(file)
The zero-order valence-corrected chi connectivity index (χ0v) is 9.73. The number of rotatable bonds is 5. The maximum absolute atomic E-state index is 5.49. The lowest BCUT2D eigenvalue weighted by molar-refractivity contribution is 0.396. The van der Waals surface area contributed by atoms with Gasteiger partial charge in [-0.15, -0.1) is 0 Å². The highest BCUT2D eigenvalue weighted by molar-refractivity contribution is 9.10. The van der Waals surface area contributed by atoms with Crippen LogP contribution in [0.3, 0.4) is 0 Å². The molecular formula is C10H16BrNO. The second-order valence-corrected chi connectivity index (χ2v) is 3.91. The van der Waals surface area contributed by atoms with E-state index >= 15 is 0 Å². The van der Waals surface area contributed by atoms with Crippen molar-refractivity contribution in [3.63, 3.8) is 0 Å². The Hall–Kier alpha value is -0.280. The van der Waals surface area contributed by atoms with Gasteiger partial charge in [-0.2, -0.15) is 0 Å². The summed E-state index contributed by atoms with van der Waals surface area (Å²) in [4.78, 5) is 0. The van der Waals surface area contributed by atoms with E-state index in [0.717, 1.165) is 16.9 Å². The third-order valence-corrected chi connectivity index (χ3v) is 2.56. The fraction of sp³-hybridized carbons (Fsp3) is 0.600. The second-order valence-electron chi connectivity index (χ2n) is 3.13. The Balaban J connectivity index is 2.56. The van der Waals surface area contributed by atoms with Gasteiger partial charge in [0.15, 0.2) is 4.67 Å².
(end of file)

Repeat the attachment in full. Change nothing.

The zero-order valence-corrected chi connectivity index (χ0v) is 9.73. The number of rotatable bonds is 5. The maximum absolute atomic E-state index is 5.49. The lowest BCUT2D eigenvalue weighted by molar-refractivity contribution is 0.396. The van der Waals surface area contributed by atoms with Gasteiger partial charge in [-0.15, -0.1) is 0 Å². The highest BCUT2D eigenvalue weighted by molar-refractivity contribution is 9.10. The van der Waals surface area contributed by atoms with Crippen LogP contribution in [0.3, 0.4) is 0 Å². The molecular formula is C10H16BrNO. The second-order valence-corrected chi connectivity index (χ2v) is 3.91. The van der Waals surface area contributed by atoms with E-state index >= 15 is 0 Å². The van der Waals surface area contributed by atoms with Crippen molar-refractivity contribution in [3.63, 3.8) is 0 Å². The Hall–Kier alpha value is -0.280. The van der Waals surface area contributed by atoms with Gasteiger partial charge in [-0.2, -0.15) is 0 Å². The summed E-state index contributed by atoms with van der Waals surface area (Å²) in [4.78, 5) is 0. The van der Waals surface area contributed by atoms with E-state index in [0.717, 1.165) is 16.9 Å². The third-order valence-corrected chi connectivity index (χ3v) is 2.56. The fraction of sp³-hybridized carbons (Fsp3) is 0.600. The second-order valence-electron chi connectivity index (χ2n) is 3.13. The Balaban J connectivity index is 2.56. The van der Waals surface area contributed by atoms with Gasteiger partial charge in [0.15, 0.2) is 4.67 Å².